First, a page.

In Memoriam: MechSE alumnus and inventor of HANS device
Bob was a father and mentor to many and a friend to all. He laughed and cried easily and loved deeply. He liked to design and build things, listen to music, sing, run, sail, ski, scuba dive and boast about his children. Of his many accomplishments he was most proud of his family. Bob embodied integrity and generosity. He was kind, compassionate, curious and always ready to have a meaningful conversation. He enjoyed frequent trips up north to the cottage on Lake Michigan as well as camping in many National Parks with his family.
Bob is survived by his wife of 52 years, JoAnn; his twin children Matt Hubbard (Martha Fowler) and Cristin Miller (Billy Miller); his brother Bill Hubbard (Bonnie Hubbard); and his grandchildren Dean Hubbard, Lila Miller and Ivy Miller.
After graduating with an engineering degree from Duke University in 1965, Bob completed a PhD in theoretical and applied mechanics at the University of Illinois. In the 1970s he worked for General Motors, studying crash-related injuries and developing early crash-test dummy technology.
Bob invented the life-saving Head And Neck Support device that revolutionized motorsports safety and has been called the most important safety advance since the seatbelt. He developed the HANS in the 1980s in collaboration with brother-in-law and championship driver Jim Downing. Countless racers around the world avoid injury or worse by using this device. The HANS and related artifacts will be installed in the Smithsonian Museum in 2021. Honoring his pioneering work in racing safety, Bob received the inaugural (2016) SAE John Melvin Motorsport Safety Award and many other accolades. Bob was a professor of biomechanical engineering at Michigan State University from 1977 until 2006. He was an active supporter of student learning and research and received the Distinguished Faculty Award in 2005. Bob’s passion for innovation was evident in his creation of a class that still brings together engineering and marketing students in the field of biomechanics. In addition, he was a consultant for NASA.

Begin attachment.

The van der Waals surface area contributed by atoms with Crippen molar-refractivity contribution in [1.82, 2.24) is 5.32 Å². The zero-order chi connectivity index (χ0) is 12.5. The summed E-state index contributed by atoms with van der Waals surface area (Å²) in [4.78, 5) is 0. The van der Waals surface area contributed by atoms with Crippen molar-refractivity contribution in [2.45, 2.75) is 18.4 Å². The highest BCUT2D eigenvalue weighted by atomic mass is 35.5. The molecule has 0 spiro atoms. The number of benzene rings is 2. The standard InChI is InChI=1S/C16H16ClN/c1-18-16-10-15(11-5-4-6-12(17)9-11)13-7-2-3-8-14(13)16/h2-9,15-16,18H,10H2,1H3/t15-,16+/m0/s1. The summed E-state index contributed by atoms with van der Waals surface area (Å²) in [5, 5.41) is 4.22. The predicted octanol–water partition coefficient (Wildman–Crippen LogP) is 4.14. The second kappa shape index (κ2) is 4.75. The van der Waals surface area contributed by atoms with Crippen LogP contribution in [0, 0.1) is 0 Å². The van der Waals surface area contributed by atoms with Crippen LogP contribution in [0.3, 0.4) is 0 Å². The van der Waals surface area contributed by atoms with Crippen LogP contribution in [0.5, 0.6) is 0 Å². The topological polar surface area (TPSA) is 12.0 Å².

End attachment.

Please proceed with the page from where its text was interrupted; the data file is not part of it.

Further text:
Read the original obituary here, along with messages from loved ones and former students of Hubbard.
The following are obituaries listed for Bob noting his great achievements in the engineering field: